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|Talk about LeBron James going to New York heated up when the Knicks dealt themselves in Friday.|
Why do the New York Knickerbockers have to stop there?
The Knicks made two payroll-slashing trades Friday that suggest they have far more grandiose ideas about the delicious free-agent summer of 2010. Friday night, I ran this past a few people who would know how they think in the executive suite at Madison Square Garden, and I wasn't exactly dissuaded from the following claim: Donnie Walsh and Mike D'Antoni are brazen enough to think they can sign LeBron, Chris Bosh and Steve Nash for his last hurrah when the bidding opens, oh, about 575 days from now.
And here's the thing: That might just be mathematically possible now.
It is often said that those of us in the media tend to get a bit hysterical when we start talking about the NBA signing frenzy that looms in July of Twenty-Ten. To which I can only say: Us?
We're really only taking our cue from the teams we cover.
Seriously. Thanksgiving 2008 is still days away, and we've already seen Detroit and New York combine to push through three league-shaking trades, each of them with a run at LeBron that can't start for more than 19 months accounting for most, if not all, of the trigger-pulling motivation.
No one seems terribly interested in that famed cautionary tale which reminds us that Shaquille O'Neal is the only max-contract free agent in league history to switch teams and win a championship, racking up three after leaving the Magic for the Lakers. As noted in our LeBron opus earlier this month, no fewer than 15 teams -- including the Cavaliers -- awoke Friday morning with less than $40 million in committed salaries on their books for 2010-11, hoarding salary-cap space for a free-agent class so tantalizing that we scarcely talk about folks such as Amare Stoudemire, Dirk Nowitzki and Joe Johnson.
Yet that list has a new A-Team after the Knicks managed to shed their long-term salary obligations to Zach Randolph and Jamal Crawford in a matter of hours in separate deals with the Clippers and Warriors. Doing what Walsh has vowed to do since he arrived -- but doing it faster than even he could have dreamed -- leaves only four current players on the payroll beyond 2009-10: Eddy Curry (scheduled to earn $11.3 million in 2010-11), Jared Jeffries (unlikely to opt out of the $6.8 million he's due), Danilo Gallinari ($3.3 million) and Wilson Chandler ($2.1 million).
Although it'll take ongoing personnel diligence to keep that many spots open for the summer of truth, starting with the decisions that certainly have to be made soon on extensions for David Lee and Nate Robinson, it's suddenly presumed all over the league that team in the most irresistible market to James will have the financial flexibility to sign two elite players.
"Imagine how sick Danny Ferry must be feeling right now," one top executive said, referring to the Cavaliers' GM.
Imagine, too, what happens if the Knicks find a way to move Curry in the next 19 months and create more flexibility.
Remember that warning we ran last week from our Team USA insider about the likes of James and Bosh or Bosh and Dwyane Wade wanting to play together full time? "All of these players," he said, "want to play with each other in the NBA."
It shouldn't be too difficult, furthermore, to envision D'Antoni urging Nash to finish his career as a Stocktonesque setup sage who plays less for the young guns who plays less than 30 minutes a night in a city where the 34-year-old spends his offseasons playing soccer. Especially if the Suns don't start to rediscover the fun that clearly has drained out of some Phoenix faces since D'Antoni left.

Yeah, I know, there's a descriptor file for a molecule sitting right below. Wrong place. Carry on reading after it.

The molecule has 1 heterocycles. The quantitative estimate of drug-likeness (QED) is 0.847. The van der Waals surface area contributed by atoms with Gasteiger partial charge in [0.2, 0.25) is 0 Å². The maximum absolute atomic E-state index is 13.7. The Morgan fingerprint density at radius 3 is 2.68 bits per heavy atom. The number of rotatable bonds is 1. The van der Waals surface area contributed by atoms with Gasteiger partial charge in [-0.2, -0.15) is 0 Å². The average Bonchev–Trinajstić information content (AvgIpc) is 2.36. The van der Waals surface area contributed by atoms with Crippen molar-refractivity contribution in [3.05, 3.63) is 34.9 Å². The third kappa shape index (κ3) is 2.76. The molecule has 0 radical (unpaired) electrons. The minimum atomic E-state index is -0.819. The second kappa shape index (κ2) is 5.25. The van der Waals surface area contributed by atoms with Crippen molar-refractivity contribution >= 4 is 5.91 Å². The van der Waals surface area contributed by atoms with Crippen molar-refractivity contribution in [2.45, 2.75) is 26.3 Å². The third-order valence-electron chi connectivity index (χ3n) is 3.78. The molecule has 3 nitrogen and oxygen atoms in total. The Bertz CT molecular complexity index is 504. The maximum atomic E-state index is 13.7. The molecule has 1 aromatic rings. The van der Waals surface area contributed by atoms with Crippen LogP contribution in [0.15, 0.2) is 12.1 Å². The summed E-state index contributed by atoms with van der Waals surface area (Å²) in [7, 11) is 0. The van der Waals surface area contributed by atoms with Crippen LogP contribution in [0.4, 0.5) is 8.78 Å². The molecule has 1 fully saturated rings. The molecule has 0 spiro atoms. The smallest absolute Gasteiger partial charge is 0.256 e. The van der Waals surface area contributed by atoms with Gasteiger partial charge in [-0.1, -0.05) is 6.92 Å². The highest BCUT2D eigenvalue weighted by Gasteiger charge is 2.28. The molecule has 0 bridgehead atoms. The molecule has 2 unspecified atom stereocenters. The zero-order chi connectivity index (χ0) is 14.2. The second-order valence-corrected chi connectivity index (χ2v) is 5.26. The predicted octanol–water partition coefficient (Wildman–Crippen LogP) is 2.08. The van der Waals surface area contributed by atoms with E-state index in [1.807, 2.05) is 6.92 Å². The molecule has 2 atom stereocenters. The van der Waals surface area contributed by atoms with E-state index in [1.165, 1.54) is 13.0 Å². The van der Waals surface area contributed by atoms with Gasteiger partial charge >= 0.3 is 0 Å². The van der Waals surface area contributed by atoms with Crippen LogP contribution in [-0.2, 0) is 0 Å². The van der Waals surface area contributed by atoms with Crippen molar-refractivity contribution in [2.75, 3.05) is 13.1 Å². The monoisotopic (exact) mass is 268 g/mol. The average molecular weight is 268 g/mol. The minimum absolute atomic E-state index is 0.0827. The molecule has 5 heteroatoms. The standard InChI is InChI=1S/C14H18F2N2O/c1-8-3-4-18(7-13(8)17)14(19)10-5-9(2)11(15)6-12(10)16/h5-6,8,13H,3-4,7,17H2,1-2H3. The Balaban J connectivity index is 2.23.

I haven't budged from the belief that it's still way too soon for anyone to state with certainty that James is leaving Cleveland, especially when teams such as San Antonio, Miami, Detroit, Portland and Dallas also will be making pitches to the likes of LeBron, Bosh and Wade. I will likewise continue to say that the Cavs have much greater hope for re-signing their would-be Global Icon than Orlando ever had of keeping O'Neal, given LeBron's lifelong connections to Ohio, their owner's willingness to spend to keep James in perpetual championship contention and Shaq's thirst at the time to go Hollywood.
You're going to hear it ad nauseam until LeBron actually signs that next contract -- King James to the Knicks is a done deal! -- and we're going to keep countering with: Why would LeBron decide anything so soon?
Remember, things change fast in this league. Take Friday, for example. Years of wasteful spending in Gotham, which gradually sucked the life and hope out of the greatest basketball arena in the world, were seemingly undone by one afternoon of heavy New York trading.
Isiah Thomas, incidentally, does get an assist here. The Knicks plummeted so far on Zeke's watch that Walsh could interrupt an unexpectedly positive 6-5 start by dumping D'Antoni's top two scorers on the fourth Friday of the season and still immediately convince his fan base that waiting 575 days to see whom the Knicks finally land with all that spending money is the right play.
OK, OK. It's going to be a long time before we get any of those answers, so we'll try to show some restraint from here.
At least we'll try until Tuesday night. That's when LeBron's Cavs visit MSG and when the media pests swarm James with those uncomfortable questions that teams such as the Knicks won't allow us to save for a later date.Marc Stein is the senior NBA writer for ESPN.com. To e-mail him, click here.